In other countries, constitutional change probably wouldn’t come without a major crisis. Since these often come spontaneously as a dictator loses his grip, a simple concept like “a parliament like that of Britain, but chosen by lot” might have a chance of adoption, if it became widely enough known.


  11. Thanks Campbell. André’s suggestion to focus on controversial issues where there is now a call for a referendum is a good one. In the UK difficult issues are usually farmed out to judge-led expert enquiries or Royal Commissions. All you would need to do to establish democratic legitimacy is add a jury. If you cast your mind back to the Hutton Enquiry, the public and media outcry was not the way the enquiry was run but the fact that the verdict was left to Lord Justice Hutton alone (one could make a similar argument regarding the Leveson Enquiry). Just imagine how different both enquiries would have been if the outcome was determined by a jury selected by lot. In terms of practical implementation this would simply put judge-based public enquiries on the same basis as any other court case, so should be acceptable to all and sundry. And if it works for one-off controversial issues, then why not for legislation in general?


  12. Keith,
    >”Just imagine how different both enquiries would have been if the outcome was determined by a jury selected by lot. In terms of practical implementation this would simply put judge-based public enquiries on the same basis as any other court case, so should be acceptable to all and sundry.”

    A step in the right direction, by all means, and perhaps indeed widely acceptable. You haven’t mentioned the size of the juries you propose, but I fear that with a small jury a judge in his majesty could still abuse his powers, for instance by directing them to disregard all evidence he found inconvenient – or simply to overawe them with his (dare I breathe the word?) “illocutionary” power. (scare quotes). And of course if they are free to chat or deliberate amongst themselves, they could illocute each other. Does this not concern you? A jury of considerably more than 12 might have the courage to stand up to the judge, but obviously the cost might be very high.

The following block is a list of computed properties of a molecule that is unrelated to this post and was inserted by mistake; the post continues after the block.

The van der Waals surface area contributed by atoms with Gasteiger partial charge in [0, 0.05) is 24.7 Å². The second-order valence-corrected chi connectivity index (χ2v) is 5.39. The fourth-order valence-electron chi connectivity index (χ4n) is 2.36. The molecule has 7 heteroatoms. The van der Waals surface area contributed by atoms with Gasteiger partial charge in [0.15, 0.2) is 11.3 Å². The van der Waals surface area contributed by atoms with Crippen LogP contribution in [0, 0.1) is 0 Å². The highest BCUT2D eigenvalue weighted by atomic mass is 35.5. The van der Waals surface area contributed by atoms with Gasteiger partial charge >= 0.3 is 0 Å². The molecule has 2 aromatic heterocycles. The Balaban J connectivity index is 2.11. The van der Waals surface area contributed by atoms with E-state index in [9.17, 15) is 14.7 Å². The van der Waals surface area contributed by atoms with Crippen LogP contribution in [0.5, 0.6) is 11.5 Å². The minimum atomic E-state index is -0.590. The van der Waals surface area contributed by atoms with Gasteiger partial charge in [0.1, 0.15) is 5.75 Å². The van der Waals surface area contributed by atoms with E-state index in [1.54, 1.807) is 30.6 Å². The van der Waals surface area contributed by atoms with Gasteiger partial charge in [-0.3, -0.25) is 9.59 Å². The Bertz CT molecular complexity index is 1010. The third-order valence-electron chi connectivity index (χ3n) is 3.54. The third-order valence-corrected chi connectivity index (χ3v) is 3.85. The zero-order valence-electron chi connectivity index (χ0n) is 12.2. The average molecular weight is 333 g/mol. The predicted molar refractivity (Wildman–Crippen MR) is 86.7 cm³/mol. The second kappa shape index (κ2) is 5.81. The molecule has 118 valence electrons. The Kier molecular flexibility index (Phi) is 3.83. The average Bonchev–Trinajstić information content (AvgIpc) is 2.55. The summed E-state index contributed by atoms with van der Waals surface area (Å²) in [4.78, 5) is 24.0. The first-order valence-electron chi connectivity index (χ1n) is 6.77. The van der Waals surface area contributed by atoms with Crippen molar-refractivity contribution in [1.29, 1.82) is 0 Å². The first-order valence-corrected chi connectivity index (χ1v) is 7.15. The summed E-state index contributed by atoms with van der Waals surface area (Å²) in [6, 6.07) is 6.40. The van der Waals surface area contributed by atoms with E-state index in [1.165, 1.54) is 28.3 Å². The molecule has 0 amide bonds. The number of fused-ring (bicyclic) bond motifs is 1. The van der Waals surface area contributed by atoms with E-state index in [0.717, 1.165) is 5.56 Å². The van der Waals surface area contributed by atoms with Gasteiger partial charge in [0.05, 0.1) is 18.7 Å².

On the other hand, I can see a danger that a judgeless, all-citizen body might lapse into lynch law if confronted with prominent and highly unpopular persons suspected of skulduggery. Bankers? Muslims? Margaret Thatcher?

    I don’t pretend to know the answer for judicial enquiries such as you mention, but I do think there is a big difference between them and civil or criminal trials on the one hand, and legislating on the other.


  13. And perhaps neither enquiry would have been necessary under a government chosen by lot.


  14. Campbell,

    Yes, the jury would need to be of such a size as to counterbalance the illocutionary weight of the institutional factors (judge, expert witnesses, advocates etc). I imagine the 12-good-men-and-true formula was arrived at on account of cost, historically small-scale communities, and also the need for unanimous verdicts in criminal trials; a descriptively-representative jury would need to be at least one order of magnitude bigger. The cost of judge-led public enquiries is astronomical, so tagging on a jury wouldn’t make a huge difference. As you know I’m chary about jury-room deliberations and they certainly wouldn’t be necessary given the tonnes of CO2 already generated by the advocates/expert witnesses and the acceptability of a majority verdict.

    Bear in mind that this is in response to André’s suggestion as to what sort of innovation is practically feasible, given the only experience we have of sortition is in the trial jury. To extend the jury principal to public enquiries would be a tiny “modernising” step, especially as politicians hate referendums (as voters tend to vote based their own issues, rather than the one on the referendum paper). And if it can be demonstrated to work as a referendum surrogate then it wouldn’t be such a huge step to go for general legislation.